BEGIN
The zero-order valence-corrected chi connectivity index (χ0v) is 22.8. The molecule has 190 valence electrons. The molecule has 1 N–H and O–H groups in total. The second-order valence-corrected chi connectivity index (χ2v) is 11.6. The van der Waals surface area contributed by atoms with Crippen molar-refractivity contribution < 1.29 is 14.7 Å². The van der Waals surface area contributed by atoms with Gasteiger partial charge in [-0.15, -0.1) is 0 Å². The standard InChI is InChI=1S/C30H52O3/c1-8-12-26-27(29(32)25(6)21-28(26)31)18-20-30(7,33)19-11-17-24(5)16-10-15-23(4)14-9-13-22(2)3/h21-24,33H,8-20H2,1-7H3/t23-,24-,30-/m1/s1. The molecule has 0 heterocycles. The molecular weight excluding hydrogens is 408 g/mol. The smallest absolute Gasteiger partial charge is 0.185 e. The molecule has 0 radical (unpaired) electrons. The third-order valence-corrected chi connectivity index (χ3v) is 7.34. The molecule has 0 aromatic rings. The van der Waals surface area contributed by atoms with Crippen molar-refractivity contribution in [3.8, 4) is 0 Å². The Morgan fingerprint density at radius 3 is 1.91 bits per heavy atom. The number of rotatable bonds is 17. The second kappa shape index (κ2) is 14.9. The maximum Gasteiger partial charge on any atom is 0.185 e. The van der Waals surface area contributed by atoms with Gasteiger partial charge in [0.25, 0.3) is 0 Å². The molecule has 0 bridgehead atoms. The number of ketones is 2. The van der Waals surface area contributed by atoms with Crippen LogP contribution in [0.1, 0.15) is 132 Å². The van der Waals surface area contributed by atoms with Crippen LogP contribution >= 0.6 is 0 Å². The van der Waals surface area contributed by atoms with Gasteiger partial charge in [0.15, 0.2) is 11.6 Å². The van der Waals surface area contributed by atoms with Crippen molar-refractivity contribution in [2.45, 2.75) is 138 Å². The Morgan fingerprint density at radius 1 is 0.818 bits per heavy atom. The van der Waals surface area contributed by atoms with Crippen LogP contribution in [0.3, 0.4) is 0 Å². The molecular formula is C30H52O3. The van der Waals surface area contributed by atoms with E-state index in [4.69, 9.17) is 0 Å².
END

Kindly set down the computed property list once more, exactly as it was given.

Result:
The zero-order valence-corrected chi connectivity index (χ0v) is 22.8. The molecule has 190 valence electrons. The molecule has 1 N–H and O–H groups in total. The second-order valence-corrected chi connectivity index (χ2v) is 11.6. The van der Waals surface area contributed by atoms with Crippen molar-refractivity contribution < 1.29 is 14.7 Å². The van der Waals surface area contributed by atoms with Gasteiger partial charge in [-0.15, -0.1) is 0 Å². The standard InChI is InChI=1S/C30H52O3/c1-8-12-26-27(29(32)25(6)21-28(26)31)18-20-30(7,33)19-11-17-24(5)16-10-15-23(4)14-9-13-22(2)3/h21-24,33H,8-20H2,1-7H3/t23-,24-,30-/m1/s1. The molecule has 0 heterocycles. The molecular weight excluding hydrogens is 408 g/mol. The smallest absolute Gasteiger partial charge is 0.185 e. The molecule has 0 radical (unpaired) electrons. The third-order valence-corrected chi connectivity index (χ3v) is 7.34. The molecule has 0 aromatic rings. The van der Waals surface area contributed by atoms with Crippen molar-refractivity contribution in [3.8, 4) is 0 Å². The Morgan fingerprint density at radius 3 is 1.91 bits per heavy atom. The number of rotatable bonds is 17. The second kappa shape index (κ2) is 14.9. The maximum Gasteiger partial charge on any atom is 0.185 e. The van der Waals surface area contributed by atoms with Gasteiger partial charge in [0.25, 0.3) is 0 Å². The molecule has 0 bridgehead atoms. The number of ketones is 2. The van der Waals surface area contributed by atoms with Crippen LogP contribution in [0.1, 0.15) is 132 Å². The van der Waals surface area contributed by atoms with Crippen LogP contribution >= 0.6 is 0 Å². The van der Waals surface area contributed by atoms with Gasteiger partial charge in [0.15, 0.2) is 11.6 Å². The van der Waals surface area contributed by atoms with Crippen molar-refractivity contribution in [2.45, 2.75) is 138 Å². The Morgan fingerprint density at radius 1 is 0.818 bits per heavy atom. The van der Waals surface area contributed by atoms with Crippen LogP contribution in [0.3, 0.4) is 0 Å². The molecular formula is C30H52O3. The van der Waals surface area contributed by atoms with E-state index in [4.69, 9.17) is 0 Å².